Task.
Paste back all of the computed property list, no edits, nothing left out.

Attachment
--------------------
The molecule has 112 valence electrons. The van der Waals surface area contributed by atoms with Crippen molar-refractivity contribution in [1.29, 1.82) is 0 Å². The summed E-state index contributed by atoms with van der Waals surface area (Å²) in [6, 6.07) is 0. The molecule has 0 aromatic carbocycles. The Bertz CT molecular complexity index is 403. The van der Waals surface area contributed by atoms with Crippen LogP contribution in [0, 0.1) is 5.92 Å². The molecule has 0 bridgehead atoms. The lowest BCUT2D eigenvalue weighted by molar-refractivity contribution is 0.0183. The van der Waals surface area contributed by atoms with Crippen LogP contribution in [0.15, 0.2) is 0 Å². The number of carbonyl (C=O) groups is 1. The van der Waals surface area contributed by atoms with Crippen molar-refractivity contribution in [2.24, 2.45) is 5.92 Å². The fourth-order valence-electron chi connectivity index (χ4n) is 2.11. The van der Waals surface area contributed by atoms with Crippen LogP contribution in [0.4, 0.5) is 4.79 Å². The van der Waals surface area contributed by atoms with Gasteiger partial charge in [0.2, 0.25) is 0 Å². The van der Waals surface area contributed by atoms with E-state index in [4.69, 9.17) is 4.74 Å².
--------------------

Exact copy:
The molecule has 112 valence electrons. The van der Waals surface area contributed by atoms with Crippen molar-refractivity contribution in [1.29, 1.82) is 0 Å². The summed E-state index contributed by atoms with van der Waals surface area (Å²) in [6, 6.07) is 0. The molecule has 0 aromatic carbocycles. The Bertz CT molecular complexity index is 403. The van der Waals surface area contributed by atoms with Crippen LogP contribution in [0, 0.1) is 5.92 Å². The molecule has 0 bridgehead atoms. The lowest BCUT2D eigenvalue weighted by molar-refractivity contribution is 0.0183. The van der Waals surface area contributed by atoms with Crippen LogP contribution in [0.15, 0.2) is 0 Å². The number of carbonyl (C=O) groups is 1. The van der Waals surface area contributed by atoms with Crippen molar-refractivity contribution in [2.24, 2.45) is 5.92 Å². The fourth-order valence-electron chi connectivity index (χ4n) is 2.11. The van der Waals surface area contributed by atoms with Crippen LogP contribution in [0.4, 0.5) is 4.79 Å². The van der Waals surface area contributed by atoms with Gasteiger partial charge in [0.2, 0.25) is 0 Å². The van der Waals surface area contributed by atoms with E-state index in [4.69, 9.17) is 4.74 Å².